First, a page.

What could’ve entered the Public Domain on Jan 1, 2012 – but hasn’t
January 2, 2012 | By Peter Bihr |
Duke University’s Center for the Study of the Public Domain shared a list of works that could have entered the Public Domain on January 1, 2012 – under the law that existed until 1987. It features works like Rebels Without A Cause, The Body Snatchers and Tolkien’s The Return of the King, to name just a few.
US copyright law in 1978 protected cultural works for 28 years after publication, with an option to add another 28 years. Now that period has been lobbied to a ridiculous 70 years – after the death of the author.
Think about this for a moment: Instead of making sure the author gets a certain window of opportunity to exclusively exploit their work commercially (in other words: to make some money of their work in order to produce more), that right now extends pretty much indefinitely and can be transferred to an heir or, as far as I know, even a company.
This, of course, is good news for the rights holders. It also means tremendous losses for society, producers of culture, innovation, and any one of us. These works can’t be used, can’t enrich our culture. They are, for lack of a better word, locked away. And a good chunk don’t even have a known author who might profit of their copyright, they’re so-called orphan works – author unknown, work inaccessible.
And here’s some concrete numbers from Duke:
If the pre-1978 law were still in effect, we could have seen 85% of the works created in 1983 enter the public domain on January 1, 2012. Imagine what that would mean to our archives, our libraries, our schools and our culture. Such works could be digitized, preserved, and made available for education, for research, for future creators. Instead, they will remain under copyright for decades to come, perhaps even into the next century. Think of the cultural harm that does. In addition, because most of these works are orphan works — works that are still presumably under copyright, but commercially unavailable and with no identifiable copyright holder — no one is benefiting from continued protection, while the works remain both commercially unavailable and culturally off limits.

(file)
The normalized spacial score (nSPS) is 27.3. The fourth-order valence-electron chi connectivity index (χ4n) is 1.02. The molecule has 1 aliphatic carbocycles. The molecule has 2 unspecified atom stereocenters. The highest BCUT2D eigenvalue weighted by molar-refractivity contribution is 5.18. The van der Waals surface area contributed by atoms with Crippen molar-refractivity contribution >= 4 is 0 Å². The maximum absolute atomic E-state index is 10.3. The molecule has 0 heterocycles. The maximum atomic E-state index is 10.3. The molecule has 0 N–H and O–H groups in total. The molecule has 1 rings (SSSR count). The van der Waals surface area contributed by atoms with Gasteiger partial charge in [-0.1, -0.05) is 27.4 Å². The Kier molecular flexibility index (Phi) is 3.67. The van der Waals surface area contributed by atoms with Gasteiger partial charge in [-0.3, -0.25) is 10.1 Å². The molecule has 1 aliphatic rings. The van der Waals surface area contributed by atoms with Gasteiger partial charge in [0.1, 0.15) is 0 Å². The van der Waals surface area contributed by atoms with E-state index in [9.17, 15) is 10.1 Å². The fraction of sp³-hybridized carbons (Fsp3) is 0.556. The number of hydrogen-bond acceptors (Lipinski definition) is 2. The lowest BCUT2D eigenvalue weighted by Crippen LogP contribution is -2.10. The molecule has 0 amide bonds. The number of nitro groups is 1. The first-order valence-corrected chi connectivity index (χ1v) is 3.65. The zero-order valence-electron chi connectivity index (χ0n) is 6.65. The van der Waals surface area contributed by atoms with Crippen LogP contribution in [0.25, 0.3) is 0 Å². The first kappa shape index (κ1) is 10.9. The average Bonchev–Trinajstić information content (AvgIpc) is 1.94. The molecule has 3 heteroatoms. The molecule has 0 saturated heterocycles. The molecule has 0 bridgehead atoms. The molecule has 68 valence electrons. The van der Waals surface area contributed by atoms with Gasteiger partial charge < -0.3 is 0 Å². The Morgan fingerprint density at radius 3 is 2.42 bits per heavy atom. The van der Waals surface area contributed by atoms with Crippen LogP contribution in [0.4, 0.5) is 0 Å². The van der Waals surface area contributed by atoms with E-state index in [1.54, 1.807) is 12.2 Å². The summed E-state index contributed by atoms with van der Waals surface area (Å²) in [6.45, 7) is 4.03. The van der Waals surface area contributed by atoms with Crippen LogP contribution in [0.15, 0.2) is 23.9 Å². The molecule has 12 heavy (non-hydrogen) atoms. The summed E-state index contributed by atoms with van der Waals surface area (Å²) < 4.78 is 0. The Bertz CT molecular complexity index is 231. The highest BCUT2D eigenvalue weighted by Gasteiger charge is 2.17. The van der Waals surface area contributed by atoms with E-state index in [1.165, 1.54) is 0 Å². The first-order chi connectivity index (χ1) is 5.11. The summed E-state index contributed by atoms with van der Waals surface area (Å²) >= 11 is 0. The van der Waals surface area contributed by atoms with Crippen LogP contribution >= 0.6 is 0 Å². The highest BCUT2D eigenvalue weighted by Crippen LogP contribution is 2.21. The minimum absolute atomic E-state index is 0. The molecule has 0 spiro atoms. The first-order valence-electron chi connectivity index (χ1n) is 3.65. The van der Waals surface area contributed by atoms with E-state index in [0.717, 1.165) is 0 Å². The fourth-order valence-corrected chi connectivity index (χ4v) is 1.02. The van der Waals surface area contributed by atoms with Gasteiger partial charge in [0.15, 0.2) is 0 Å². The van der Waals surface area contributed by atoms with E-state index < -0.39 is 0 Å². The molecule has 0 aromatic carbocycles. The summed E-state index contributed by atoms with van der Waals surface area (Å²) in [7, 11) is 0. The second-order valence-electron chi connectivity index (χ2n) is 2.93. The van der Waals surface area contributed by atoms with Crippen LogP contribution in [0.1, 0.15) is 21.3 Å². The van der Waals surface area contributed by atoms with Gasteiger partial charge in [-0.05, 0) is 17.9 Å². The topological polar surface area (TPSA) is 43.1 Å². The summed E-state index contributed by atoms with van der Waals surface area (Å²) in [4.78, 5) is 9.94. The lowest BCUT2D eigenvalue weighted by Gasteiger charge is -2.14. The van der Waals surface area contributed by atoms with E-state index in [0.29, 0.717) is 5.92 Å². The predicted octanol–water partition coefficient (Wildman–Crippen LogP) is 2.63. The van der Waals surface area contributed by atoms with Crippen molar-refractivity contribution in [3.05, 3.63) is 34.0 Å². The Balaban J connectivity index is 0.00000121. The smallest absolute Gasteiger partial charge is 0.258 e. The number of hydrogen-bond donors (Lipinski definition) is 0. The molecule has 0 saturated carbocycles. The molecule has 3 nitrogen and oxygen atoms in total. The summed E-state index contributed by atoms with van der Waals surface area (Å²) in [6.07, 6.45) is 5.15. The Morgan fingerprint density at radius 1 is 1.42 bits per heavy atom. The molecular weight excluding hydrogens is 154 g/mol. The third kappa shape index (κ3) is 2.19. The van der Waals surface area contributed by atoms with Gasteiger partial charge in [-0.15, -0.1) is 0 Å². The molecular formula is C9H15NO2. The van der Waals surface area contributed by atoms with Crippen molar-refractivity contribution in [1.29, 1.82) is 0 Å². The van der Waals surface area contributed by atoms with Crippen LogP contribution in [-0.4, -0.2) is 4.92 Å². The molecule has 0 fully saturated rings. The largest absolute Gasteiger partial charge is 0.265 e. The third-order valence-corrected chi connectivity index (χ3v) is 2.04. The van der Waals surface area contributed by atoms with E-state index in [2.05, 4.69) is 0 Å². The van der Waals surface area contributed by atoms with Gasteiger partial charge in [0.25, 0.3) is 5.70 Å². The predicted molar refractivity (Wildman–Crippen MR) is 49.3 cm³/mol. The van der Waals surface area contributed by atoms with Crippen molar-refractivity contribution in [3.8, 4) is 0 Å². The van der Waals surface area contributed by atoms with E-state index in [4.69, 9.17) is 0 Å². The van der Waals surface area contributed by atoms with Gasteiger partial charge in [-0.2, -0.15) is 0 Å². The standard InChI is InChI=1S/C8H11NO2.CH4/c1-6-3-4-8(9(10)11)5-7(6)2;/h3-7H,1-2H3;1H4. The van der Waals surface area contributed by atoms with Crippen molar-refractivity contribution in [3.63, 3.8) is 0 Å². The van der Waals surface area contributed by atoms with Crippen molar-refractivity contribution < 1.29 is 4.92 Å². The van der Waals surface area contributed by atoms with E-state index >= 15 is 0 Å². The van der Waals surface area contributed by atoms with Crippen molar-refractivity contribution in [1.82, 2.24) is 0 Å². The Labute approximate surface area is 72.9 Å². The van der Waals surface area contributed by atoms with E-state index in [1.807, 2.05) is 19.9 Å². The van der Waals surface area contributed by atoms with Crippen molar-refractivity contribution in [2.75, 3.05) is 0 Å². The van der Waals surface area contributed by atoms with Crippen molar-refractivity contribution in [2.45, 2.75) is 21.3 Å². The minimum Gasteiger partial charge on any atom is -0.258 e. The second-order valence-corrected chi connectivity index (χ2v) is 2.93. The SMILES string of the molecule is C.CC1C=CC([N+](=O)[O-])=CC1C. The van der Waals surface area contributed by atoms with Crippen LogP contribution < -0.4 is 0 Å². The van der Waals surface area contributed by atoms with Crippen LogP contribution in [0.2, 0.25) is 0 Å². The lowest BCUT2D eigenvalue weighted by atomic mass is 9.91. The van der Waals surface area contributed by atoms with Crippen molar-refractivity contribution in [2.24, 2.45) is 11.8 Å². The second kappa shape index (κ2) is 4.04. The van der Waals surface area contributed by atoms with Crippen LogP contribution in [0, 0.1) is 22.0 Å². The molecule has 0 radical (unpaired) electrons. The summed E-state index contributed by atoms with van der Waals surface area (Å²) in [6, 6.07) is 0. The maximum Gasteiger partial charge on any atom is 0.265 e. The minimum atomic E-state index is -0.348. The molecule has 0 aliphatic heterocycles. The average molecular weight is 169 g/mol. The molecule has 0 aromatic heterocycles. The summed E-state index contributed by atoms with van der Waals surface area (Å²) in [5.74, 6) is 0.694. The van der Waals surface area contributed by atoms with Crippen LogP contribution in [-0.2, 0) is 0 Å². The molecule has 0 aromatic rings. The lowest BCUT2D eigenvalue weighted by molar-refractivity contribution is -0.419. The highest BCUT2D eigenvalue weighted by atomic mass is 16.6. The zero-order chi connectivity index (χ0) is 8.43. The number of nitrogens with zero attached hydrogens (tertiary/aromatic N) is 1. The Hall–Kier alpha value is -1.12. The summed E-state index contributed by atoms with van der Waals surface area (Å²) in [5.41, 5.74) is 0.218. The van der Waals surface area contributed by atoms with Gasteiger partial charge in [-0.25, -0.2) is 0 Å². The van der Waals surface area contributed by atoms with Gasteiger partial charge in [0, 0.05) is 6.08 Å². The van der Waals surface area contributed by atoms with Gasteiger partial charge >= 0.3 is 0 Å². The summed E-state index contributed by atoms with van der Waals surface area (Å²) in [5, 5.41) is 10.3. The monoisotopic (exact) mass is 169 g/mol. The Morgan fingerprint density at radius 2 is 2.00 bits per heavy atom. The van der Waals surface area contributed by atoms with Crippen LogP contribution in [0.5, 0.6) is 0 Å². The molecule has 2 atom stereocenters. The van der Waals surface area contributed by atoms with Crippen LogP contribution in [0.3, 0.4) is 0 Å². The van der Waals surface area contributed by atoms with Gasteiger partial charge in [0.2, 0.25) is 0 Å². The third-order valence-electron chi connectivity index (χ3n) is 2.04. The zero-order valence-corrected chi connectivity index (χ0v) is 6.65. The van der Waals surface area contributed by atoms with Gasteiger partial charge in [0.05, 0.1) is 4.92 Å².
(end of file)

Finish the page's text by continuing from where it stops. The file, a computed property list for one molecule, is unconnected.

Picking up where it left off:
Think of the damage. In fact, read about the damage. The Duke article refers to two articles that tell a pretty clear story:
- The Chronicle: Out of Fear, Colleges Lock Books and Images Away From Scholars
- ABA Journal: A Trove of Historic Jazz Recordings has Found a Home in Harlem, But You Can’t Hear Them
There’s not that much we can do about copyright as it is, except to bring it up with your local law maker of choice. And, of course, to support those who fight the good cause here, namely organizations like the EFF – have you donated yet?